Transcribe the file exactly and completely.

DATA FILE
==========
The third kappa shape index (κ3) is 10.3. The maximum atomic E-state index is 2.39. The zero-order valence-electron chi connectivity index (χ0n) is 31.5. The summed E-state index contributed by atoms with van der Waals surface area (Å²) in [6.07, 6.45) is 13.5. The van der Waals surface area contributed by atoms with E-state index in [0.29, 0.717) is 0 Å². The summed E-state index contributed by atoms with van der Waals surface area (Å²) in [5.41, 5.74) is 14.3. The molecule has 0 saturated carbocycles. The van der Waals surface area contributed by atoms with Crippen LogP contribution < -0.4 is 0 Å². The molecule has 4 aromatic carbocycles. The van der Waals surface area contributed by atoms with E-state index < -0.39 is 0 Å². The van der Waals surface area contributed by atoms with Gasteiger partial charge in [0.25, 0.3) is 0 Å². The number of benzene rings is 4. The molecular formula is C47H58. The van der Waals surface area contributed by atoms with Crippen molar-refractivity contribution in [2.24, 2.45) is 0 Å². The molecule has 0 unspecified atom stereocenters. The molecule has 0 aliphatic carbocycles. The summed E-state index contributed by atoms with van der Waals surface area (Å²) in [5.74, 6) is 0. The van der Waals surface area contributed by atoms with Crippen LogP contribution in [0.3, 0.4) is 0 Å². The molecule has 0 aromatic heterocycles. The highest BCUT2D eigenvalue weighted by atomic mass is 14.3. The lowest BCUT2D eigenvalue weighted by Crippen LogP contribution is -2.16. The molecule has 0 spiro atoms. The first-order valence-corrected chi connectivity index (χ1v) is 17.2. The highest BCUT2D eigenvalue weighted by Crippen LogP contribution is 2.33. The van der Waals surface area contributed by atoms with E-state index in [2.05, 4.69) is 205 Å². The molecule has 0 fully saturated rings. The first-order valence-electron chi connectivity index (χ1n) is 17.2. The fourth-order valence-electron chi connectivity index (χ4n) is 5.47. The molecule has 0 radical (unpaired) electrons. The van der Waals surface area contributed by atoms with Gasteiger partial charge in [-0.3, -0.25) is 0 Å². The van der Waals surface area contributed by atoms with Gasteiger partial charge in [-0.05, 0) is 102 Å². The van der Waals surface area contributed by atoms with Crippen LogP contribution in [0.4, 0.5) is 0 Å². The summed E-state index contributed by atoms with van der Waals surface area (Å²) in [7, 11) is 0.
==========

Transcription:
The third kappa shape index (κ3) is 10.3. The maximum atomic E-state index is 2.39. The zero-order valence-electron chi connectivity index (χ0n) is 31.5. The summed E-state index contributed by atoms with van der Waals surface area (Å²) in [6.07, 6.45) is 13.5. The van der Waals surface area contributed by atoms with E-state index in [0.29, 0.717) is 0 Å². The summed E-state index contributed by atoms with van der Waals surface area (Å²) in [5.41, 5.74) is 14.3. The molecule has 0 saturated carbocycles. The van der Waals surface area contributed by atoms with Crippen LogP contribution < -0.4 is 0 Å². The molecule has 4 aromatic carbocycles. The van der Waals surface area contributed by atoms with E-state index < -0.39 is 0 Å². The van der Waals surface area contributed by atoms with Gasteiger partial charge in [0.25, 0.3) is 0 Å². The number of benzene rings is 4. The molecular formula is C47H58. The van der Waals surface area contributed by atoms with Crippen molar-refractivity contribution in [2.24, 2.45) is 0 Å². The molecule has 0 unspecified atom stereocenters. The molecule has 0 aliphatic carbocycles. The summed E-state index contributed by atoms with van der Waals surface area (Å²) in [5.74, 6) is 0. The van der Waals surface area contributed by atoms with Crippen LogP contribution in [0.3, 0.4) is 0 Å². The molecule has 0 aromatic heterocycles. The highest BCUT2D eigenvalue weighted by atomic mass is 14.3. The lowest BCUT2D eigenvalue weighted by Crippen LogP contribution is -2.16. The molecule has 0 spiro atoms. The first-order valence-corrected chi connectivity index (χ1v) is 17.2. The highest BCUT2D eigenvalue weighted by Crippen LogP contribution is 2.33. The van der Waals surface area contributed by atoms with E-state index in [2.05, 4.69) is 205 Å². The molecule has 0 fully saturated rings. The first-order valence-electron chi connectivity index (χ1n) is 17.2. The fourth-order valence-electron chi connectivity index (χ4n) is 5.47. The molecule has 0 radical (unpaired) electrons. The van der Waals surface area contributed by atoms with Gasteiger partial charge in [-0.3, -0.25) is 0 Å². The van der Waals surface area contributed by atoms with Gasteiger partial charge in [-0.05, 0) is 102 Å². The van der Waals surface area contributed by atoms with Crippen LogP contribution in [0.4, 0.5) is 0 Å². The summed E-state index contributed by atoms with van der Waals surface area (Å²) in [7, 11) is 0.